They had the resources of two large companies and top experts in both biology and electrical engineering. Still, researchers at Alphabet and Novartis couldn’t build an accurate glucose sensor in a contact lens.
Chief technical officer Brian Otis, at Alphabet’s life science arm Verily, announced earlier this month in a blog post that the companies would put their in-eye glucose-sensing project “on hold.” They couldn’t get consistently accurate results from the device in clinical testing, Otis said in the post.
The announcement surely disappoints the scores of people with Type 1 diabetes who long for an easy, noninvasive device to track their blood sugar, or glucose. For now at least, these people are stuck with pricking their fingers multiple times a day to get glucose measurements from their blood.
But Alphabet’s announcement likely comes as no surprise to the many scientists who for decades have tried, and failed, to build such sensors. These researchers have attempted to track glucose not only in tears but also in other external bodily fluids such as sweat, saliva, and urine. And one after another, the projects have failed.
Some of these scientists have come to the conclusion that such a sensor just isn’t possible. “Truly noninvasive chemical biosensing is a holy grail, but really, really difficult,” says Jason Heikenfeld, director of the Novel Device Lab at the University of Cincinnati and cofounder of sweat sensor startup Eccrine Systems. “For example, in our own work with sweat it took us seven years of academic research” just to demonstrate that accurate continuous measurements of another, easier analyte—alcohol—are possible to measure in sweat, he says.
Eccrine Systems won’t pursue glucose as a target in sweat anytime soon, Heikenfeld says, because of the difficulties in getting consistently accurate measurements.
And even more challenging is tracking glucose in tears, he says, because of the eye’s small, complex environment. Tears evaporate, they flow in lots of different directions across the eye, they can get stagnant behind a contact lens, their volume increases when we cry or chop onions, and it’s not feasible to stimulate tear production for glucose measurements, as one can with sweat. An in-eye sensor must overcome these obstacles, while being small and flexible enough to rest on the eyeball without impeding eyesight.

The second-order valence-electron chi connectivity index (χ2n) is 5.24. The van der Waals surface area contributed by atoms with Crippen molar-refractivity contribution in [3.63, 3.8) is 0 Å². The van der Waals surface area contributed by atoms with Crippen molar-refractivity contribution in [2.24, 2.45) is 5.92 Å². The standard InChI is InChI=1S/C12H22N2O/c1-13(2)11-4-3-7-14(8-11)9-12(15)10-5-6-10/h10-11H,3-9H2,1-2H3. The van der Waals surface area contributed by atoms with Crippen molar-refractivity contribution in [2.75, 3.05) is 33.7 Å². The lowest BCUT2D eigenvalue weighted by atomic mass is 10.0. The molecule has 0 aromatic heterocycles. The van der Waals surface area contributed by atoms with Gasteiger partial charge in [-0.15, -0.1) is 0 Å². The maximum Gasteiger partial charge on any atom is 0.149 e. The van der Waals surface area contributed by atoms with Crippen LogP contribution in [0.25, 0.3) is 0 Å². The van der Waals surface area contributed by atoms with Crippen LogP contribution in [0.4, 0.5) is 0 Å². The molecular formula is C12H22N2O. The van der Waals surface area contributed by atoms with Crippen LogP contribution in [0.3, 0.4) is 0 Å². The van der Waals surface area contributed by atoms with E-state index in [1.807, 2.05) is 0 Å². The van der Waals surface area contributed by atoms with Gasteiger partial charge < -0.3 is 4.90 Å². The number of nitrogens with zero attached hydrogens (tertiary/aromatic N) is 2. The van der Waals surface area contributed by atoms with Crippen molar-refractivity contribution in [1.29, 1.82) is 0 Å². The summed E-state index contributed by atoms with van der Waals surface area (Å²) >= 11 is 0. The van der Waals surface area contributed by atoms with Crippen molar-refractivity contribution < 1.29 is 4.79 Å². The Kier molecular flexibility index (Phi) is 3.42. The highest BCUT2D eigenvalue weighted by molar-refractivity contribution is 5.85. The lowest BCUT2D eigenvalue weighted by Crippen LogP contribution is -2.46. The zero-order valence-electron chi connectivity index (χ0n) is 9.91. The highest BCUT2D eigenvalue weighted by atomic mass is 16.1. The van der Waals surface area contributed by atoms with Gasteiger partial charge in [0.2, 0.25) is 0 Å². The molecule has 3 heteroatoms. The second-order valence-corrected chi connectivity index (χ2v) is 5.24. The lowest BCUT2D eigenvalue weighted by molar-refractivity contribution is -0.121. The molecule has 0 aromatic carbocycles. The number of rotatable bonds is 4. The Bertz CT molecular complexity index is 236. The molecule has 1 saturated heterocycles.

Despite those challenges, when the founders of Alphabet’s smart contact lens, which originated at Google X, announced their project in 2014, they hoped to “crack the mystery of tear glucose.” They partnered with Alcon, the eye care division of Novartis, to get the job done.
Now, four years later, like many before them, it appears that the companies are throwing in the towel, at least for now. Specifically, they found that “interference from biomolecules in tears resulted in challenges in obtaining accurate glucose readings from the small quantities of glucose in the tear film.” In addition, their “clinical studies have demonstrated challenges in achieving the steady-state conditions necessary for reliable tear glucose readings,” Otis wrote in his post. In other words, they couldn’t get consistent, accurate glucose readings.
In addition to glucose, the companies have been working on a smart accommodating contact lens for presbyopia (the loss of near-focusing ability) and a smart intraocular lens for improving sight following cataract surgery. Otis said the companies would continue work on these two other smart lens programs.
Alphabet’s announcement was posted the day after IEEE Spectrumran a story in which an expert had speculated that the company’s glucose project had not been successful. That story highlighted another in-eye glucose sensor, developed by Noviosense, that showed early, but positive, clinical results.
Emily Waltz is a contributing editor at Spectrum covering the intersection of technology and the human body. Her favorite topics include electrical stimulation of the nervous system, wearable sensors, and tiny medical robots that dive deep into the human body. She has been writing for Spectrum since 2012, and for the Nature journals since 2005. Emily has a master's degree from Columbia University Graduate School of Journalism and an undergraduate degree from Vanderbilt University. She aims to say something true and useful in every story she writes. Contact her via @EmWaltz on Twitter or through her website.